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Solee v. Arkansas Department of Human Services

Court of Appeals of Arkansas, Division III

November 29, 2017

CANDACE SOLEE APPELLANT
v.
ARKANSAS DEPARTMENT OF HUMAN SERVICES AND MINOR CHILDREN APPELLEES

         APPEAL FROM THE PULASKI COUNTY CIRCUIT COURT, ELEVENTH DIVISION [NO. 60JV-16-295] HONORABLE PATRICIA JAMES, JUDGE

          Leah Lanford, Arkansas Public Defender Commission, for appellant.

          Andrew Firth, Office of Chief Counsel, for appellee.

          Chrestman Group, PLLC, by: Keith L. Chrestman, attorney ad litem for minor children.

          ROBERT J. GLADWIN, JUDGE.

         Appellant Candace Solee appeals the May 9, 2017 order of the Pulaski County Circuit Court terminating her rights to five of her six children. Appellant's sole challenge on appeal is to the evidence supporting the trial court's best-interest finding demonstrating the likelihood of adoption. We affirm.

         I. Facts

         This case began on February 26, 2016, after a truancy hearing for L.A. and T.S., then ages nine and thirteen, respectively, resulted in the trial court's placing a hold on the children. Appellee Arkansas Department of Human Services (ADHS) then took custody of appellant's four additional children, M.A., Z.S. (M), Z.S. (F), and K.M., ages seven, five, four and two, respectively, based on ADHS's assessment that appellant was unable to parent her children effectively or appropriately, specifically regarding issues of parental unfitness based on educational neglect and drug use. ADHS had opened a protective-services (PS) case on appellant's family in October 2015 because of a true finding of environmental and educational neglect that followed two previous cases between 2009 and 2011.

         The trial court granted an order for emergency custody, and on April 20, 2016, the children were adjudicated dependent-neglected through a stipulation that appellant had subjected them to educational neglect and parental unfitness based on truancy and exposing the children to drugs. The trial court found that the children had "vast, different needs" resulting from the children being "left to fend for themselves" and that appellant had to "get a handle on her drug addiction" and engage in "intensive hands-on parenting" during the case.

         Within a few weeks, the attorney ad litem filed a motion to modify appellant's visitation because L.A., M.A., and Z.S. (M) were "oppositional and defiant in their behaviors, and require[d] at least two [Division of Children and Family Services (DCFS)] staff members to transport them to visits in Little Rock." The ad litem explained that transporting the children created a risk of harm for both the DCFS staff and the children because the children were at risk of elopement. The ad litem further suggested that Z.S. (M) needed visits by himself with appellant because he would become "out of control" if he did not receive one-on-one attention from her. The trial court granted the ad litem's motion, requiring appellant to cooperate with DCFS in scheduling trips for visitation in the counties where the children resided and to adjust her work schedule to accommodate the separate visitations set up for her with her children.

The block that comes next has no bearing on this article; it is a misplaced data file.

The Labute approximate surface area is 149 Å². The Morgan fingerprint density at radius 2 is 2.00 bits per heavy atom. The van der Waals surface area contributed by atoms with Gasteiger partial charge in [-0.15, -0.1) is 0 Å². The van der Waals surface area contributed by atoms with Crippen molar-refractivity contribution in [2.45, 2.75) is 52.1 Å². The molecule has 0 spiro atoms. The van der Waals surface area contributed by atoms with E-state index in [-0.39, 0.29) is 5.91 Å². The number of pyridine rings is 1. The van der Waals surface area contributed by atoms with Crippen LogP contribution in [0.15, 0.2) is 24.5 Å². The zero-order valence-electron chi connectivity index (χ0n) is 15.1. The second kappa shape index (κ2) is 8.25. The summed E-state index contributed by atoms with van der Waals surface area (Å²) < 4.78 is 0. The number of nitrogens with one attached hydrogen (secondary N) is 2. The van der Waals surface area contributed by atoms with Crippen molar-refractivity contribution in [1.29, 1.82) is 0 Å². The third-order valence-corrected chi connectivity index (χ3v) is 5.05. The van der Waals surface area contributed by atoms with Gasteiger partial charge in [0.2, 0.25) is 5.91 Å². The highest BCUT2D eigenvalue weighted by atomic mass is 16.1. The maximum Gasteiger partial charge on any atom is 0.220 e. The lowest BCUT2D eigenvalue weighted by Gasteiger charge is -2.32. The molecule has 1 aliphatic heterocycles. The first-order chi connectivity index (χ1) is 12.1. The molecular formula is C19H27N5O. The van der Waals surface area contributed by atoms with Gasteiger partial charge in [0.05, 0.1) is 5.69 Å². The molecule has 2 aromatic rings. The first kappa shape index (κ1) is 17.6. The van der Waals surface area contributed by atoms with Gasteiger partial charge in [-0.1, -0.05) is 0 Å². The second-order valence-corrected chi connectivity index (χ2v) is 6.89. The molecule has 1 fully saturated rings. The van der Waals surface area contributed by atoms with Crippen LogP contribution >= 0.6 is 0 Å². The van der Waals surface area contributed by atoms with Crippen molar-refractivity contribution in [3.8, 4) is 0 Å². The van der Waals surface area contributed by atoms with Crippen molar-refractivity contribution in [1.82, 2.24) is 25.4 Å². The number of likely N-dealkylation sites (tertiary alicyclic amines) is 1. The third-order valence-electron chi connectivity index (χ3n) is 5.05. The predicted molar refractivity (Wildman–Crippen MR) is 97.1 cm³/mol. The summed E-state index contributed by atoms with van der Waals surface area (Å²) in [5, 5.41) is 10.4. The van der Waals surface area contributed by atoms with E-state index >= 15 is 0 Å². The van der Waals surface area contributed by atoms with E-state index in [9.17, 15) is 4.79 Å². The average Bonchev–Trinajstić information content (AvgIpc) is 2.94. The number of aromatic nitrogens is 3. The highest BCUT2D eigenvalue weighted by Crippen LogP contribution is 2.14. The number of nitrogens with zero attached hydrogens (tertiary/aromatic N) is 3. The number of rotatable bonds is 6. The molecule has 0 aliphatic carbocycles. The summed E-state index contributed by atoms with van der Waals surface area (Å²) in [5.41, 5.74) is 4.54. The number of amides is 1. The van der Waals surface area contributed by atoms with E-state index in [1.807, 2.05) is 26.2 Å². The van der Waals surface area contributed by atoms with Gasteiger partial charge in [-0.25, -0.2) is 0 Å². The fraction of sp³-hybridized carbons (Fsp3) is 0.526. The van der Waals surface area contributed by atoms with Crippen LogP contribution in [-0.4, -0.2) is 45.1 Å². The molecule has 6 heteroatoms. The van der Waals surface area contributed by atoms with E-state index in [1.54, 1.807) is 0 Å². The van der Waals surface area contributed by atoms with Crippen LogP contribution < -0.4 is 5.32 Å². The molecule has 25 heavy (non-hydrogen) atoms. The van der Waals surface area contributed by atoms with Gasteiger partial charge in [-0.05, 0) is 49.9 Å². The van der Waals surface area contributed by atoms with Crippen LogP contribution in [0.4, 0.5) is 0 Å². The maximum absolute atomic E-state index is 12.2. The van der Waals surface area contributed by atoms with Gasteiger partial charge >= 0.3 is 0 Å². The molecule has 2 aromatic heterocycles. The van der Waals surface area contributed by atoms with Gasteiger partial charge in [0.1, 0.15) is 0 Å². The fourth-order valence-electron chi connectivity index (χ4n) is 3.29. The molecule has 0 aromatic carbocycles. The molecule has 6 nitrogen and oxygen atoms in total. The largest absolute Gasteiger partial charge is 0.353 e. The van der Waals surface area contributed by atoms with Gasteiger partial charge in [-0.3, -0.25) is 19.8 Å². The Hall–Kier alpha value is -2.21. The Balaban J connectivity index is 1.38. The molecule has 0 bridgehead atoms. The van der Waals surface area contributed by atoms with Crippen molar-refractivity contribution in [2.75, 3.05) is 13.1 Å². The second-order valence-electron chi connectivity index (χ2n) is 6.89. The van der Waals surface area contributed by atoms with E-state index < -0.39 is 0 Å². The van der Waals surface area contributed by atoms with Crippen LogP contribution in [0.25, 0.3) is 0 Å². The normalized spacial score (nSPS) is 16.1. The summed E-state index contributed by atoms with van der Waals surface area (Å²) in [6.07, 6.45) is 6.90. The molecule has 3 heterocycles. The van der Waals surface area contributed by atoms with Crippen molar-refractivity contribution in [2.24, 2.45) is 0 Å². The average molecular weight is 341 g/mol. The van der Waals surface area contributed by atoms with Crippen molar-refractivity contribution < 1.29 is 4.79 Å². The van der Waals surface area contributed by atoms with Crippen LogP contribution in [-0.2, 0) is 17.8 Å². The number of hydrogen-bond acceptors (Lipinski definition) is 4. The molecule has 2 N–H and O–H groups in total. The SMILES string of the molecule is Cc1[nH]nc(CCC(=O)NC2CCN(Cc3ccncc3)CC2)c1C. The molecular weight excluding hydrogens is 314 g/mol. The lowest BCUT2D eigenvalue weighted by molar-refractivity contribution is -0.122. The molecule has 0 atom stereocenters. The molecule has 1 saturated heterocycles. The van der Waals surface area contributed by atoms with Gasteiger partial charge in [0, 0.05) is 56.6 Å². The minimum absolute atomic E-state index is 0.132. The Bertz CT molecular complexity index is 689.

At the first review hearing on August 10, 2016, appellant testified that she had worked at Fresh Market almost full time since March. She was trying to balance work with all her case-plan requirements, and she acknowledged that she had been arrested at a staffing for possession of marijuana-although she said it belonged to her sister. Appellant stated that she was attending outpatient drug-treatment therapy and learning coping skills through therapy. The caseworker also testified, saying that L.A. had had several placements since the previous hearing, that he was destructive, and that he was about to be considered a treatment failure. M.A. had also been suspended from school. Appellant was visiting with the children separately according to the modified schedule.

         At the permanency-planning hearing on February 6, 2017, one year after the case had opened, the trial court changed the goal of five of the children to adoption, with Z.S. (M)'s goal being changed to permanent placement with his father. The trial court stated that it believed appellant was "playing games" with the drug screens because she had been negative on urine screens and positive on hair-follicle tests.

         ADHS filed a termination-of-parental-rights (TPR) petition on February 22, 2017, alleging that TPR was in the best interest of all the children except for Z.S. (M), that the children could find permanency through adoption, that appellant was unfit because she had failed to remedy the issues that caused removal, as well as other issues that had arisen subsequent to the filing of the initial petition, and that further services would likely not result in reunification.

         The trial court held a hearing on the TPR petition on April 19, 2017. Multiple witnesses testified, but with respect to the issue on appeal, Jessica Warren, the adoption specialist for ADHS, testified that the children had a "potential" for adoption. She based her opinion on the data-match system at ADHS that takes into consideration certain characteristics of the children. She did not include Z.S. (M) in the system because he was going to be placed in the permanent custody of his father. Ms. Warren did not specifically discuss the likelihood of adoption-just that there were no factors that would ...


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